Jikoni has become one of the first independent restaurants in the UK to commit to going carbon neutral, with initiatives including switching to a green energy provider and embracing veganism. Jenny Southan reports
This summer, Jikoni – the “no borders kitchen” – announced a commitment to becoming the first independent restaurant in the UK to become carbon neutral, in partnership with nonprofit organisation Climate Neutral.
Up until recently, only UK chains such as Wahaca, Le Pain Quotidien and Nando’s had made significant strides in going carbon neutral but now London’s Jikoni, which was founded by Ravinder Bhogal, has done the same. (Gaucho steak restaurant chain hopes to go carbon neutral in 2022.)
To reduce carbon emissions, Jikoni is working with Climate Neutral, an independent company that helps achieve carbon neutral status.
The certification requires the restaurant to commit to two “substantive reduction commitments” and make them over a short time frame (12-24 months) so these can be checked up on in the next cycle.
To celebrate, in June the restaurant hosted a celebratory dinner with an entirely vegan five-course menu using produce from biodynamic farm, Waltham Place.
How is Jikoni working to achieve carbon neutrality? Jikoni’s carbon reduction plans are based on Climate Neutral recommendations
1. Green energy – Jikoni switched to solar, wind and carbon neutral green gas (for a small amount of its cooking) in September 2019 with Ecotricity.
2. Sustainable takeaways – a major source of income and operations over 2020 was delivery with Comfort & Joy. We went 100 per cent vegetarian and vegan (thus reducing the carbon cost of meat) and all packaging was 100 per cent home compostable with zero plastic.
1. Restructuring its sourcing with local and sustainable suppliers.
Jikoni will be starting an amazing partnership with a local biodynamic farm, Waltham Place, which is one hour from the restaurant, meaning produce comes directly from the soil to the kitchen.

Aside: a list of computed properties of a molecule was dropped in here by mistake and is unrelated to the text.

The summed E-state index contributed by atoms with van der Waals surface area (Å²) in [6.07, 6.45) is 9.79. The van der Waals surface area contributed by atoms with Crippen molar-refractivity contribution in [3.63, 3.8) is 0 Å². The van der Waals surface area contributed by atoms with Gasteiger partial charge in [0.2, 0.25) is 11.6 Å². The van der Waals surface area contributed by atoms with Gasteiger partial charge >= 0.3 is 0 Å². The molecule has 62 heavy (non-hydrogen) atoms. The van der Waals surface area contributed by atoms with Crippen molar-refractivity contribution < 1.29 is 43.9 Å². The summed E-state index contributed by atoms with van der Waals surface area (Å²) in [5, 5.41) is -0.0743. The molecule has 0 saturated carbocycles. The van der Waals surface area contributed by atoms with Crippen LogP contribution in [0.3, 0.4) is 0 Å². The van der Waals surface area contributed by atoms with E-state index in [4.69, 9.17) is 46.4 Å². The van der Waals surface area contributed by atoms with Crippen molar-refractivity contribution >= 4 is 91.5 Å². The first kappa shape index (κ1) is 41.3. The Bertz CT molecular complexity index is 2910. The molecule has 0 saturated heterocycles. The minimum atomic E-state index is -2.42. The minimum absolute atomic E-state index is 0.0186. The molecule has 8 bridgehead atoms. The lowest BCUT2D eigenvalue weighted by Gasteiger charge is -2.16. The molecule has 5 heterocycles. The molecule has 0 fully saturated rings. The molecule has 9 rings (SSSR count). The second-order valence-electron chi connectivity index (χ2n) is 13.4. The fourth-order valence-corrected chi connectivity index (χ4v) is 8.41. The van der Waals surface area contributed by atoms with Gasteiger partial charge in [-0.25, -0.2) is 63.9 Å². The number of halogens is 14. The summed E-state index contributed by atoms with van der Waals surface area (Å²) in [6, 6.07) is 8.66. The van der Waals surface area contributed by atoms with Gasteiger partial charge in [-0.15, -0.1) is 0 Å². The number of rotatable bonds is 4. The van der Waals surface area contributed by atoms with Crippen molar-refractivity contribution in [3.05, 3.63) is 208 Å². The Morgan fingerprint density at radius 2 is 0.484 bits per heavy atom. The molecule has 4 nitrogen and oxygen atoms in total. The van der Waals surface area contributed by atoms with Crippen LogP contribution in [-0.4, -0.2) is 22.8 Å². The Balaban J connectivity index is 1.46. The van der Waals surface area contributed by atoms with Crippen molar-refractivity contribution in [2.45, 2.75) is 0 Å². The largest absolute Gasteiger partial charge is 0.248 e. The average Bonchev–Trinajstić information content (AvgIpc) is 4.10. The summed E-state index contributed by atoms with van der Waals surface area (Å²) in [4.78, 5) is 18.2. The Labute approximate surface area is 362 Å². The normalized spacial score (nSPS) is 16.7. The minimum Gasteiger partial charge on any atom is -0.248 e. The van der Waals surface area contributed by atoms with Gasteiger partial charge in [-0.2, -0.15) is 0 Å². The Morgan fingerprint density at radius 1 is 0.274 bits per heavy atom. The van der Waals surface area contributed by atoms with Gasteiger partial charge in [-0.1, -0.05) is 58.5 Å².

It will also be speaking with all its current major suppliers to work with them on higher sustainability products and reuse of delivery material and containers (a large source of waste).
The restaurant already works with a high number of sustainable producers and local producers – for example, South Pickenham sparkling wine from Norfolk for the house sparkling. (The wine list is near 100 per cent organic/biodynamic.) Local spirits and locally pressed juices are also part of the supply chain.
Jikoni is shifting to more organic produce (though this is not strictly related to carbon footprint.
2. Waste reduction – Jikoni’s waste output is generally low but it will be doing a full review to reduce waste output further (target to follow), with rubbish either recycled or incinerated.
Partner, First Mile, is building an electric waste collection fleet and is “zero-to-landfill”, with all non-recyclable business waste sent to generate green energy.
What’s on the menu at Jikoni?
Although some meat still appears on the menu, it is low-carbon produce such as quail, venison, chicken and lobster. Vegetarian and vegan dishes include: burrata, Waltham Place beetroots and cashews; grilled peaches with tofu and lime leaf gremolata; hot and sour sweetcorn risotto with corn ribs; and Isle of Wight tomato salad.
Co-founder Ravinder Bhogal was reported by the Evening Standard as saying: “Growing up in Kenya I observed rural communities who live very gently and whose carbon impact is very low. They don’t have fridges, cars and so on, so it’s seems incredibly unfair to me that they are bearing the impact of our carbon consumption – especially those working in agriculture.
“While real solutions will require action on a global scale, we are all responsible for making choices in our day-to-day life to lessen our personal impact on the environment. Going carbon neutral at Jikoni is our small step in improving the world around us.”